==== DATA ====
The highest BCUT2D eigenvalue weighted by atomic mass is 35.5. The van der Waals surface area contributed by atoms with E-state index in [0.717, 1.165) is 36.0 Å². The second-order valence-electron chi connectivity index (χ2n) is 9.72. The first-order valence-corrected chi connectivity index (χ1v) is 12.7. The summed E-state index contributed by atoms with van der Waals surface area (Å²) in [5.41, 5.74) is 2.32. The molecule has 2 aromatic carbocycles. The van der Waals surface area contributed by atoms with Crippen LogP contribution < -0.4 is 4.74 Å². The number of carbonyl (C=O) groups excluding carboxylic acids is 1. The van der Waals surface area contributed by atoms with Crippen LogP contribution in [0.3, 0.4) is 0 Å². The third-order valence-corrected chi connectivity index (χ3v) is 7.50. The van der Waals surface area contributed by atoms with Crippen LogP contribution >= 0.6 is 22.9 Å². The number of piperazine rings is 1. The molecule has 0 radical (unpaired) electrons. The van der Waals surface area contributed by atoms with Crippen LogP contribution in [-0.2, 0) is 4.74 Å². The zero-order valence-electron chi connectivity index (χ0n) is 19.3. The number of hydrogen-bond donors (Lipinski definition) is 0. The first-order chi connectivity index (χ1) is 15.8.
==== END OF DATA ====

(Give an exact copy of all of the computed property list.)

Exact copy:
The highest BCUT2D eigenvalue weighted by atomic mass is 35.5. The van der Waals surface area contributed by atoms with E-state index in [0.717, 1.165) is 36.0 Å². The second-order valence-electron chi connectivity index (χ2n) is 9.72. The first-order valence-corrected chi connectivity index (χ1v) is 12.7. The summed E-state index contributed by atoms with van der Waals surface area (Å²) in [5.41, 5.74) is 2.32. The molecule has 2 aromatic carbocycles. The van der Waals surface area contributed by atoms with Crippen LogP contribution < -0.4 is 4.74 Å². The number of carbonyl (C=O) groups excluding carboxylic acids is 1. The van der Waals surface area contributed by atoms with Crippen LogP contribution in [0.3, 0.4) is 0 Å². The third-order valence-corrected chi connectivity index (χ3v) is 7.50. The van der Waals surface area contributed by atoms with Crippen LogP contribution >= 0.6 is 22.9 Å². The number of piperazine rings is 1. The molecule has 0 radical (unpaired) electrons. The van der Waals surface area contributed by atoms with Crippen LogP contribution in [-0.2, 0) is 4.74 Å². The zero-order valence-electron chi connectivity index (χ0n) is 19.3. The number of hydrogen-bond donors (Lipinski definition) is 0. The first-order chi connectivity index (χ1) is 15.8.